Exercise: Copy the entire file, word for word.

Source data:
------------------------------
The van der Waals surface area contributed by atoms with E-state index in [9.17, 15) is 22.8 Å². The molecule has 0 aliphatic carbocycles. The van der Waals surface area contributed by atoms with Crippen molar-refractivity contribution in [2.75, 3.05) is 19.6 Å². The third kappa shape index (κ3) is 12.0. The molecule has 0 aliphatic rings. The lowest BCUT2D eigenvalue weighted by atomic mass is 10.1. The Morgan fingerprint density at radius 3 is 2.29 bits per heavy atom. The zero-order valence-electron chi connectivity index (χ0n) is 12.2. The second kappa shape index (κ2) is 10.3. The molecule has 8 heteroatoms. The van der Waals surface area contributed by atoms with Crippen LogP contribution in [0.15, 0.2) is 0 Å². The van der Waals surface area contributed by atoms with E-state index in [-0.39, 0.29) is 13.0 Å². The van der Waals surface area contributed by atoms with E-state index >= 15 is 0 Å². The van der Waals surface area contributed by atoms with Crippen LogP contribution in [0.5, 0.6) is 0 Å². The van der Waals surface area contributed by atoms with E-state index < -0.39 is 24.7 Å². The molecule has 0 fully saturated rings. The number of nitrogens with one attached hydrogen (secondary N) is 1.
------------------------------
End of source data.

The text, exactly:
The van der Waals surface area contributed by atoms with E-state index in [9.17, 15) is 22.8 Å². The molecule has 0 aliphatic carbocycles. The van der Waals surface area contributed by atoms with Crippen molar-refractivity contribution in [2.75, 3.05) is 19.6 Å². The third kappa shape index (κ3) is 12.0. The molecule has 0 aliphatic rings. The lowest BCUT2D eigenvalue weighted by atomic mass is 10.1. The Morgan fingerprint density at radius 3 is 2.29 bits per heavy atom. The zero-order valence-electron chi connectivity index (χ0n) is 12.2. The second kappa shape index (κ2) is 10.3. The molecule has 8 heteroatoms. The van der Waals surface area contributed by atoms with Crippen LogP contribution in [0.15, 0.2) is 0 Å². The van der Waals surface area contributed by atoms with E-state index in [-0.39, 0.29) is 13.0 Å². The van der Waals surface area contributed by atoms with E-state index >= 15 is 0 Å². The van der Waals surface area contributed by atoms with Crippen LogP contribution in [0.5, 0.6) is 0 Å². The van der Waals surface area contributed by atoms with E-state index < -0.39 is 24.7 Å². The molecule has 0 fully saturated rings. The number of nitrogens with one attached hydrogen (secondary N) is 1.